Why Lottery Winners Are Getting Stiffed in Illinois
In July, Danny Chasteen scratched off an Illinois Lottery ticket to reveal a $250,000 prize. The factory supervisor from Oglesby, about halfway between Chicago and Peoria, was delighted—until he tried to turn in the ticket and learned that lottery payouts are suspended until Democratic legislators and the state’s Republican governor, former private equity investor Bruce Rauner, can agree on a budget for the current fiscal year. Chasteen, who’s suing the state, joins a growing number of creditors, including state employees whose health premiums aren’t being covered and private vendors who haven’t seen checks since the last budget ran out on July 1. “People are spending thousands of dollars a day on lottery tickets, and they don’t get paid?” says Chasteen’s girlfriend, Susan Rick. “That’s illegal, and that’s fraud.”
The pile of IOUs is worth $6 billion and growing. State Comptroller Leslie Geissler Munger estimates the total could reach $8.5 billion by yearend. The state was sued on Sept. 18 by a coalition of public employee unions, led by the American Federation of State, County, and Municipal Employees, which wants to force Illinois to resume health-care payments for 149,000 workers, retirees, and dependents. “This can’t continue,” says Anders Lindall, a spokesman for AFSCME Council 31.
Income tax increases approved in 2011 expired at the end of last year, cutting state revenue by a projected 18 percent. Democrats are insisting on raising taxes to close the gap, while Rauner, who took office in January, says he’ll consider approving tax hikes in return for reforms that would limit the bargaining power of public-employee unions. The state is running on temporary authorizations that cover some spending, but Munger has told courts that who gets paid and who doesn’t is up to the legislature. So far, public schools have remained open, and state employees continue to receive paychecks. Judges have enforced a dozen court orders and consent decrees forcing the state to pay for Medicaid and social service programs, including programs for children with developmental disabilities.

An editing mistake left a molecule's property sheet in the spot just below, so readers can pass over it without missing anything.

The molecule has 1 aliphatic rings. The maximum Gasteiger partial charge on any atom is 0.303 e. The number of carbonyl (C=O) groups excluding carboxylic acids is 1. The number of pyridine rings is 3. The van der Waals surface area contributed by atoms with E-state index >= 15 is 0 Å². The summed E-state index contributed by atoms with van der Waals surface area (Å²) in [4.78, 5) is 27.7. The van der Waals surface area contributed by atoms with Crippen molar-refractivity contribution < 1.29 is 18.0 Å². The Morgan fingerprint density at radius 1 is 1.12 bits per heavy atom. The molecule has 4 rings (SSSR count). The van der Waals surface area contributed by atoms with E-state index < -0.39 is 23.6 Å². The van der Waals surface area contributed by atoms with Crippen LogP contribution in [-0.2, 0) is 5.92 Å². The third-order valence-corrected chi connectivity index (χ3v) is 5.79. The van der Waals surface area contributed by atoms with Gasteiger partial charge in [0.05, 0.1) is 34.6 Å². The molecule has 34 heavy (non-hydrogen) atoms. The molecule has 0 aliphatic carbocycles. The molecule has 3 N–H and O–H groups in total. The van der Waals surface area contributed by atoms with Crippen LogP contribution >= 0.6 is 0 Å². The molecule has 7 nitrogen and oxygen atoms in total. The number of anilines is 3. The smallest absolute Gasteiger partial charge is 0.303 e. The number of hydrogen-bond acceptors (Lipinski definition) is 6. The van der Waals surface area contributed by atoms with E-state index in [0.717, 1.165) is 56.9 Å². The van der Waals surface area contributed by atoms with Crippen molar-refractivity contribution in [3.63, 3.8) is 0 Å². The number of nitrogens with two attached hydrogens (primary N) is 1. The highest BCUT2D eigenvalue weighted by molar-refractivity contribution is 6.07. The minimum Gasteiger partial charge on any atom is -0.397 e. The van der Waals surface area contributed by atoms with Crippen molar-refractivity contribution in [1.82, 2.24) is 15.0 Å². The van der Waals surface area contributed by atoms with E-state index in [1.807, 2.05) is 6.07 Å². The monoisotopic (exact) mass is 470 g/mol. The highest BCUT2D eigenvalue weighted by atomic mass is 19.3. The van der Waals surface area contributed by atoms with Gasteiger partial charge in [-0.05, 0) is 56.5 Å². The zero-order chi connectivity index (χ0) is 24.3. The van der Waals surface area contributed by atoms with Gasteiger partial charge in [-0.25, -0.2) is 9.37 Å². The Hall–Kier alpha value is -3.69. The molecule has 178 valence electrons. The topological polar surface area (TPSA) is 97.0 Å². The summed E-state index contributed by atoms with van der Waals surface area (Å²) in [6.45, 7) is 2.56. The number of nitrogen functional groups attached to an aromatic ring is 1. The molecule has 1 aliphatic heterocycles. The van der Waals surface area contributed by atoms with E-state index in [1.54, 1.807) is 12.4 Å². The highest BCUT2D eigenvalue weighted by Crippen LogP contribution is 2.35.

Munger, whose office declined an interview request, has said she gets 5,000 phone calls a week from people looking for checks. A former marketing executive, she was appointed by Rauner in January. He tapped Munger after her Republican predecessor, Judy Baar Topinka, died of complications from a stroke, five weeks after winning reelection. In public appearances, Munger compares the challenge of rescuing Illinois’s finances to her efforts to revive the Suave shampoo brand at Helene Curtis, which was bought by Unilever in 1996. (Munger left in 2001.) “We got rid of that old screw-off cap and put on a flip-top cap,” she said in a Sept. 16 speech at the City Club of Chicago. “We put in a very aggressive marketing campaign. And most importantly, we took our price down.” She argued the same principles apply to government. “It starts with balancing the budget,” she said.
Munger, who lost a campaign for a seat in the state legislature last November, is expected to run next year to fill out her term. “She takes the old ‘mad as hell and I’m not going to take it anymore’ approach to the state’s fiscal health,” says Jim Durkin, the Republican leader of the Illinois House. Carol Portman, president of the Taxpayers’ Federation of Illinois, a nonpartisan policy group, says a budget will get passed only if ordinary citizens start to feel the pain. “The public pressure isn’t there,” she says.
The bottom line: Illinois is entering its fourth month without a budget, and the crisis shows no sign of being resolved.